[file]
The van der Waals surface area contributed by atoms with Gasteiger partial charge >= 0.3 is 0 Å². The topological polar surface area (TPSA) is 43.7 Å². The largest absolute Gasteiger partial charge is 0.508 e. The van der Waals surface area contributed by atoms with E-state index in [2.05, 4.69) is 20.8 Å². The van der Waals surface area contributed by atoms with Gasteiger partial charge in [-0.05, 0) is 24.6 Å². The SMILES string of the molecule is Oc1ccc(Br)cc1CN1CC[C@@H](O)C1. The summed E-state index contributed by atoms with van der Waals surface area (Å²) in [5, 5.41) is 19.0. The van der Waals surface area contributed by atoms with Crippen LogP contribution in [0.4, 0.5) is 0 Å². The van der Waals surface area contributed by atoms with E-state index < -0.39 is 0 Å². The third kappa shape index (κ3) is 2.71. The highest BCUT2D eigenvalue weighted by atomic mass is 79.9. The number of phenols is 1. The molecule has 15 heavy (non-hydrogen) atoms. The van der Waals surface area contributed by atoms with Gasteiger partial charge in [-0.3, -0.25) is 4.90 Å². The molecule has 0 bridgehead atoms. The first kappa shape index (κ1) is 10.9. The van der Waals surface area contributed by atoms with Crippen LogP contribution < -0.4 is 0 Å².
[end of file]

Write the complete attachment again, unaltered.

The van der Waals surface area contributed by atoms with Gasteiger partial charge >= 0.3 is 0 Å². The topological polar surface area (TPSA) is 43.7 Å². The largest absolute Gasteiger partial charge is 0.508 e. The van der Waals surface area contributed by atoms with E-state index in [2.05, 4.69) is 20.8 Å². The van der Waals surface area contributed by atoms with Gasteiger partial charge in [-0.05, 0) is 24.6 Å². The SMILES string of the molecule is Oc1ccc(Br)cc1CN1CC[C@@H](O)C1. The summed E-state index contributed by atoms with van der Waals surface area (Å²) in [5, 5.41) is 19.0. The van der Waals surface area contributed by atoms with Crippen LogP contribution in [0.4, 0.5) is 0 Å². The van der Waals surface area contributed by atoms with E-state index < -0.39 is 0 Å². The third kappa shape index (κ3) is 2.71. The highest BCUT2D eigenvalue weighted by atomic mass is 79.9. The number of phenols is 1. The molecule has 15 heavy (non-hydrogen) atoms. The van der Waals surface area contributed by atoms with Gasteiger partial charge in [-0.3, -0.25) is 4.90 Å². The molecule has 0 bridgehead atoms. The first kappa shape index (κ1) is 10.9. The van der Waals surface area contributed by atoms with Crippen LogP contribution < -0.4 is 0 Å².